It's time again to start thinking about your healthy New Year's resolutions. Which nutrition trends do you want to leave in 2017 and which should you take into 2018? Here's a look on the good, the bad, and the downright ridiculous.
Less is more in the case of these popular food trends.
How can a food that contains 82 percent saturated fat — more than butter (63 percent) and beef fat (50 percent) — actually be healthy? Simply put, it's not. This type of fat is known to increase the LDL (bad) cholesterol. The American Heart Association recommends those watching their cholesterol consume no more than 6 percent of saturated fat as part of their total daily calories. Sorry folks, coconut oil just doesn't fit into a heart healthy diet. Instead, try healthy fats like nuts/nut butters, avocado, olive oil and canola oil (which is rich in heart-healthy Omega 3's; look for non-GMO oils if that's a concern). But watch portions if you want to lose weight — healthy fats are just as caloric as unhealthy ones.
Apple cider vinegar
If you drink two tablespoons of apple vinegar daily before meals will you lose 10 pounds? If only it were that easy. You may lose a few pounds but not without possible side effects. For some people, drinking that much straight apple cider vinegar could lead to or aggravate gastrointestinal symptoms such as heartburn, GERD (gastroesophageal reflux disease) or gastroparesis (delayed gastric emptying). Other unpleasant possible side effects include tooth enamel erosion, drug interaction and low potassium levels. If you are going to incorporate apple cider vinegar into your daily diet, limit the amount to one teaspoon diluted in 8 ounces of water. Better yet, just drink more water. A lot of people confuse thirst for hunger.
Green tea & green tea extracts
2017 was the year of the "skinny green tea detox." Besides tea bags, green tea comes in supplements like pills, powders and nutrition shakes. The tea contains antioxidants that may protect against heart disease and other conditions, but take these supplements with caution as some have been linked to liver damage. Drinking more than 10 cups of green tea per day can decrease absorption of calcium, iron and folic acid due to the tannin and caffeine content. Avoid the supplements, and cap your intake at four cups per day.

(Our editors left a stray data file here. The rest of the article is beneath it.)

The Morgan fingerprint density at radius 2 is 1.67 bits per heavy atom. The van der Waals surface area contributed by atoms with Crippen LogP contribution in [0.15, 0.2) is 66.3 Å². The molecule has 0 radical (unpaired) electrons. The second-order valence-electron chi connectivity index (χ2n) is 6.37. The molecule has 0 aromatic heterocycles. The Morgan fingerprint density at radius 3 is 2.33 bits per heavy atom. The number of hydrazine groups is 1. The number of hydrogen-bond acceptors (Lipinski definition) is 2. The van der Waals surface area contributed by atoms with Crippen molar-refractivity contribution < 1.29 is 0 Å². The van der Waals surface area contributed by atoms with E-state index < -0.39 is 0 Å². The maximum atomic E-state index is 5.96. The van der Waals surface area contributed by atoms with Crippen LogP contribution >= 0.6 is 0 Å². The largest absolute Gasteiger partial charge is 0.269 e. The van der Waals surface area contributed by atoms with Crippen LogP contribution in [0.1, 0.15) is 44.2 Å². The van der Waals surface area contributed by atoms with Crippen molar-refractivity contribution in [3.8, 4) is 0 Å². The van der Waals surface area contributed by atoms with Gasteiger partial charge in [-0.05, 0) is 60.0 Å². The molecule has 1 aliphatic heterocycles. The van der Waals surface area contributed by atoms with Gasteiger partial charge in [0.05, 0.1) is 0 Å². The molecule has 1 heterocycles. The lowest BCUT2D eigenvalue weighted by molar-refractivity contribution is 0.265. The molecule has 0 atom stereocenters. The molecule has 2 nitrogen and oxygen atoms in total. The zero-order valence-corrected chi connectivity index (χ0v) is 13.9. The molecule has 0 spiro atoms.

Where are the veggies? Take a look at the ingredients lists of most veggie chips and the first two are potatoes and oil. These products often contain the same amount of calories and fat as regular potato chips. Stick to freshly cut vegetable chips from squash, carrots, or zucchini— these provide far less calories, sodium, and fat and are much more nutritious.
The trend that just won't quit. Most of these pumpkin-spiced foods contain less than 2 percent of actual pumpkin spice or any real pumpkin. This product should be first on your list of "foods" to ditch in 2018.
The focus on food in 2018 will be on vegetables, gut health and naturally gluten-free foods.
Why should you start spiralizing vegetables? You'll get the look and texture of pasta while saving about 150 calories and 40 grams of carbohydrates per one cup serving — you'll also gain 5 grams of fiber! Most grocery stores offer pre-made veggie "noodles" or consider investing in a spiralizer to do it yourself. It reminds me of the Play-Doh pasta machine. Get your kids involved and maybe it will inspire them to eat this healthy, fun food!
It looks like rice, tastes like rice and it's worth the hype. Cauliflower rice (available fresh, frozen or you can make your own from whole florets), is low-carb and only 20 calories per cup. It is extremely versatile and be used in most recipes that call for rice or potatoes, such as cauliflower fried rice, mashed cauliflower and even cauliflower pizza. (Try my recipe for cauliflower rice below. Even my 12-year-old son liked it!)
Your intestinal track and immune system need live bacteria in order to thrive. Probiotics are known as the "good" bacteria to keep your gut healthy. Benefits of taking probiotics include management of conditions such as irritable bowel syndrome (IBS), inflammatory bowel disease (IBD) and antibiotic-related diarrhea. You could take probiotics in pill or powered form, or consume them in fermented foods like yogurt, kefir, sauerkraut and kimchi. Pro tip: probiotics in yogurt are very temperature sensitive, so make sure you don't freeze or store yogurt at room temperature because the healthy bacteria will be gone. When purchasing a supplement, be sure to choose one that has undergone clinical studies; consult your dietitian or doctor.
Lactose intolerant? Choose Lactaid milk or soy milk. Not sure about soy? Try almond or cashew milk. Allergic to nuts? Pick up pea or hemp milk. These days there is a milk alternative for everyone that can provide similar amounts of calcium (40 percent) and vitamin D (25 percent) as dairy milk to support strong bones. It's important to note that some of these milks have more protein and sugars than others. Find an alternative that contains at least 8 grams of protein and less than 5 grams of sugar.
Naturally gluten-free foods
Clear your pantry of packaged gluten-free bread, cookies and cakes and focus on naturally gluten-free, nutrient-dense and fiber-rich foods like quinoa, buckwheat, flaxseed meal and brown rice. You can use these as ingredients to make your own cakes, breads and cookies with a higher nutrient content, and way less sugar.
In sum, my best advice to you is to focus on balance, flavor, mindful eating, and, most importantly, family time around the kitchen table. That makes the perfect 2018 plate.
Emily Rubin is a registered dietitian at Thomas Jefferson University's Division of Gastroenterology and Hepatology. She is also the main dietitian at Jefferson's Celiac Center, Fatty Liver Center, and Weight Management Center.